A pro-Beijing demonstrator shouts slogans as she holds a Chinese flag during a rally in Hong Kong on December 7. Photo: Reuters A pro-Beijing demonstrator shouts slogans as she holds a Chinese flag during a rally in Hong Kong on December 7. Photo: Reuters
A pro-Beijing demonstrator shouts slogans as she holds a Chinese flag during a rally in Hong Kong on December 7. Photo: Reuters
Philip Bowring
Opinion

Opinion

Philip Bowring

From China and India to Britain and the US, how nationalists’ push for centralisation threatens to tear their countries apart

  • Hong Kong’s crisis is rooted in Beijing’s determination to assert central authority, to the chagrin of its peripheries. Ironically, the nationalism that stokes such urges threatens unity, in China and around the world

A pro-Beijing demonstrator shouts slogans as she holds a Chinese flag during a rally in Hong Kong on December 7. Photo: Reuters A pro-Beijing demonstrator shouts slogans as she holds a Chinese flag during a rally in Hong Kong on December 7. Photo: Reuters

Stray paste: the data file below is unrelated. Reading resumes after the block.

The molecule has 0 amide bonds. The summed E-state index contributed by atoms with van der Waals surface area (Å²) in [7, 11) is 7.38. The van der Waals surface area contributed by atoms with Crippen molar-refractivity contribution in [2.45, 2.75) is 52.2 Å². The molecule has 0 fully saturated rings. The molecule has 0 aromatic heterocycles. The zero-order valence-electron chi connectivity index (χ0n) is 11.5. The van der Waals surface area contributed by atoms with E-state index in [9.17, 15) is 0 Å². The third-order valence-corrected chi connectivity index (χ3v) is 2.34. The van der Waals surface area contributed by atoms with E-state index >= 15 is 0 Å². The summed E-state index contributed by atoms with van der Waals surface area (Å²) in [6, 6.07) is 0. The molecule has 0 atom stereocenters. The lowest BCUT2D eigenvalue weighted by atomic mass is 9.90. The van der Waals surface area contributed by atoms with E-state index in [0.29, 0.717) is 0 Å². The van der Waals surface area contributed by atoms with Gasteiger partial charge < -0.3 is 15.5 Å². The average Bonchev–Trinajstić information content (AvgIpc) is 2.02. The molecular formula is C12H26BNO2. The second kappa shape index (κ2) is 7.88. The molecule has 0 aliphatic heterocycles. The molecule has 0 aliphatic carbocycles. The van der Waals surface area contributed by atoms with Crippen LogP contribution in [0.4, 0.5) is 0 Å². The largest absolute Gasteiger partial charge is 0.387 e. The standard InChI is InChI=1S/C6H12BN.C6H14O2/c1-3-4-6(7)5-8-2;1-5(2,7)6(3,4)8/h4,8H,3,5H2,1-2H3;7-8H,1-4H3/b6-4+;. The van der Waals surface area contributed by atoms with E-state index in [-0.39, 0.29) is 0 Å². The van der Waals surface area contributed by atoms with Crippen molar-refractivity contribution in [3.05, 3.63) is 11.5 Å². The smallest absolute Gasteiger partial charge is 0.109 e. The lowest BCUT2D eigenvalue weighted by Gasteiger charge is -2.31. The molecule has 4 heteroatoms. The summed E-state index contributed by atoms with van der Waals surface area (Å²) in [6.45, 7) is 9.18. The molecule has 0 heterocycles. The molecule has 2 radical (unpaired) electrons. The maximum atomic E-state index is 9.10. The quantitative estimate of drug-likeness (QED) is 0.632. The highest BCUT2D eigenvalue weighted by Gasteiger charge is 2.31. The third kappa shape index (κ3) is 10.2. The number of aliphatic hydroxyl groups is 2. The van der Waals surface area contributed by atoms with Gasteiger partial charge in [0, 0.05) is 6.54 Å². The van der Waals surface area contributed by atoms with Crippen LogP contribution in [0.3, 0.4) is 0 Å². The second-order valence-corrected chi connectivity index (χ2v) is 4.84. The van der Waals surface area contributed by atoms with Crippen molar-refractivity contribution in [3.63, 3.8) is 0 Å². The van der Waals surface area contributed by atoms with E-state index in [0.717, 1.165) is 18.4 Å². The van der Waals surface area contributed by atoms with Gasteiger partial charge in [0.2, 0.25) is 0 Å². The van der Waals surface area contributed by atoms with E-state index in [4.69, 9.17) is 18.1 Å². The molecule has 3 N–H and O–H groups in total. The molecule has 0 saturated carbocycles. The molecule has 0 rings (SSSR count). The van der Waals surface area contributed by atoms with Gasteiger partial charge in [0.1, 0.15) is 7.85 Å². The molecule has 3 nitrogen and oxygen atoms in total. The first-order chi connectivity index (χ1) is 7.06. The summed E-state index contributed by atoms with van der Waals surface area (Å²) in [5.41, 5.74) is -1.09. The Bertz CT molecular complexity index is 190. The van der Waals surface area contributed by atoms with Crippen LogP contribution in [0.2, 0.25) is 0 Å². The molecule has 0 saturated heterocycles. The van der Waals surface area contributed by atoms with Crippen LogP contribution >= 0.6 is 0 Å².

A pro-Beijing demonstrator shouts slogans as she holds a Chinese flag during a rally in Hong Kong on December 7. Photo: Reuters
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Philip Bowring

Philip Bowring

Philip Bowring has been based in Asia for 39 years writing on regional financial and political issues. He has been a columnist for the South China Morning Post since the mid-1990s and for the International Herald Tribune from 1992 to 2011. He also contributes regularly to the Wall Street Journal, www.asiasentinel.com, a website of which he is a founder, and elsewhere. Prior to 1992 he was with the weekly Far Eastern Economic Review, latterly as editor.